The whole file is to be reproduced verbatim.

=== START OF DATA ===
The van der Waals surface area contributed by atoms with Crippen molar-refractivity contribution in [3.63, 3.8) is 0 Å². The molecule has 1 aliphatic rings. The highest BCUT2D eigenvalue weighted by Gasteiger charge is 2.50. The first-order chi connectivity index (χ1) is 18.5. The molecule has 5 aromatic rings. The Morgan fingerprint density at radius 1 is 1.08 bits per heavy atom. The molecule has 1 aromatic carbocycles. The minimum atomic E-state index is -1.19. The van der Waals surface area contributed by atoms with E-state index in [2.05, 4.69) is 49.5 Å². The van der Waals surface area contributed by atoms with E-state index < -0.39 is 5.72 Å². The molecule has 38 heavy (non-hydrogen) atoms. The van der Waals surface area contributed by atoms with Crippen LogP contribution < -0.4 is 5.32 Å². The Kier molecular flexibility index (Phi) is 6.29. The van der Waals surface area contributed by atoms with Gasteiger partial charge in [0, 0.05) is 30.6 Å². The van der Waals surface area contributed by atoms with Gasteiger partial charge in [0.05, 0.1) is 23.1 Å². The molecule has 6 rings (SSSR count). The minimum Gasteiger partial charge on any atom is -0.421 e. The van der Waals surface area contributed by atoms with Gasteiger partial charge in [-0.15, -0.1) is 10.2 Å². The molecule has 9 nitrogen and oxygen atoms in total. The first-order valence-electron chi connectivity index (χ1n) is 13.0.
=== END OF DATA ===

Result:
The van der Waals surface area contributed by atoms with Crippen molar-refractivity contribution in [3.63, 3.8) is 0 Å². The molecule has 1 aliphatic rings. The highest BCUT2D eigenvalue weighted by Gasteiger charge is 2.50. The first-order chi connectivity index (χ1) is 18.5. The molecule has 5 aromatic rings. The Morgan fingerprint density at radius 1 is 1.08 bits per heavy atom. The molecule has 1 aromatic carbocycles. The minimum atomic E-state index is -1.19. The van der Waals surface area contributed by atoms with E-state index in [2.05, 4.69) is 49.5 Å². The van der Waals surface area contributed by atoms with E-state index < -0.39 is 5.72 Å². The molecule has 38 heavy (non-hydrogen) atoms. The van der Waals surface area contributed by atoms with Crippen LogP contribution < -0.4 is 5.32 Å². The Kier molecular flexibility index (Phi) is 6.29. The van der Waals surface area contributed by atoms with Gasteiger partial charge in [0, 0.05) is 30.6 Å². The van der Waals surface area contributed by atoms with Gasteiger partial charge in [0.05, 0.1) is 23.1 Å². The molecule has 6 rings (SSSR count). The minimum Gasteiger partial charge on any atom is -0.421 e. The van der Waals surface area contributed by atoms with Gasteiger partial charge in [-0.15, -0.1) is 10.2 Å². The molecule has 9 nitrogen and oxygen atoms in total. The first-order valence-electron chi connectivity index (χ1n) is 13.0.